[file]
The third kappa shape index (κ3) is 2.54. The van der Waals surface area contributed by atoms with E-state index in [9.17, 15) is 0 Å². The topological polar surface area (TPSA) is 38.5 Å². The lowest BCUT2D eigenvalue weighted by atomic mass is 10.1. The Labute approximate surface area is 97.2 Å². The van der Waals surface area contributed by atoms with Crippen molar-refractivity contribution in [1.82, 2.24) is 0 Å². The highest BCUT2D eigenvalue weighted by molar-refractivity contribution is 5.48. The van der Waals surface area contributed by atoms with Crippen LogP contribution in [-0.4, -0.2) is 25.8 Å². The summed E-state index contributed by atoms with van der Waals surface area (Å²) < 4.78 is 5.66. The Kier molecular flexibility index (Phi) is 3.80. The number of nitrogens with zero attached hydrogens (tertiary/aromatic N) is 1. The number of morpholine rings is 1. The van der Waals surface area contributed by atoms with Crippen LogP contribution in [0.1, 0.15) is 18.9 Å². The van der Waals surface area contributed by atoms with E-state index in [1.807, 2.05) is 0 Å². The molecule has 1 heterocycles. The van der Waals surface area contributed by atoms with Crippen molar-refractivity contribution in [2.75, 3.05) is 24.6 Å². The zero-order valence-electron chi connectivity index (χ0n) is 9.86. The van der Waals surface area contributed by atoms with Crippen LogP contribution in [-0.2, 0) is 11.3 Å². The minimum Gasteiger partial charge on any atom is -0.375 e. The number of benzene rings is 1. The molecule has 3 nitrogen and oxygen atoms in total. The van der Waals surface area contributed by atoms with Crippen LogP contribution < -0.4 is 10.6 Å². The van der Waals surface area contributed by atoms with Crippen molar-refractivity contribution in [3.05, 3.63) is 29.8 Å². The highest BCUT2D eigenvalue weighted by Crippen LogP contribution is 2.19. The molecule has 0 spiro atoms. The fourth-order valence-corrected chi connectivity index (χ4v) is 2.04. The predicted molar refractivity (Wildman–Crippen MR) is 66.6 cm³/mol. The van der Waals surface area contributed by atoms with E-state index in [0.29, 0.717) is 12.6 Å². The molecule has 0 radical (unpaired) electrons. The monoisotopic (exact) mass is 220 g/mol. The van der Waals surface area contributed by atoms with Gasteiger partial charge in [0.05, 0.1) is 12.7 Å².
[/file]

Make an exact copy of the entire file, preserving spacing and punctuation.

The third kappa shape index (κ3) is 2.54. The van der Waals surface area contributed by atoms with E-state index in [9.17, 15) is 0 Å². The topological polar surface area (TPSA) is 38.5 Å². The lowest BCUT2D eigenvalue weighted by atomic mass is 10.1. The Labute approximate surface area is 97.2 Å². The van der Waals surface area contributed by atoms with Crippen molar-refractivity contribution in [1.82, 2.24) is 0 Å². The highest BCUT2D eigenvalue weighted by molar-refractivity contribution is 5.48. The van der Waals surface area contributed by atoms with Crippen LogP contribution in [-0.4, -0.2) is 25.8 Å². The summed E-state index contributed by atoms with van der Waals surface area (Å²) < 4.78 is 5.66. The Kier molecular flexibility index (Phi) is 3.80. The number of nitrogens with zero attached hydrogens (tertiary/aromatic N) is 1. The number of morpholine rings is 1. The van der Waals surface area contributed by atoms with Crippen LogP contribution in [0.1, 0.15) is 18.9 Å². The van der Waals surface area contributed by atoms with E-state index in [1.807, 2.05) is 0 Å². The molecule has 1 heterocycles. The van der Waals surface area contributed by atoms with Crippen molar-refractivity contribution in [2.75, 3.05) is 24.6 Å². The zero-order valence-electron chi connectivity index (χ0n) is 9.86. The van der Waals surface area contributed by atoms with Crippen LogP contribution in [-0.2, 0) is 11.3 Å². The minimum Gasteiger partial charge on any atom is -0.375 e. The number of benzene rings is 1. The molecule has 3 nitrogen and oxygen atoms in total. The van der Waals surface area contributed by atoms with Crippen LogP contribution < -0.4 is 10.6 Å². The van der Waals surface area contributed by atoms with Crippen molar-refractivity contribution in [3.05, 3.63) is 29.8 Å². The highest BCUT2D eigenvalue weighted by Crippen LogP contribution is 2.19. The molecule has 0 spiro atoms. The fourth-order valence-corrected chi connectivity index (χ4v) is 2.04. The predicted molar refractivity (Wildman–Crippen MR) is 66.6 cm³/mol. The van der Waals surface area contributed by atoms with E-state index in [0.29, 0.717) is 12.6 Å². The molecule has 0 radical (unpaired) electrons. The monoisotopic (exact) mass is 220 g/mol. The van der Waals surface area contributed by atoms with Gasteiger partial charge in [0.05, 0.1) is 12.7 Å².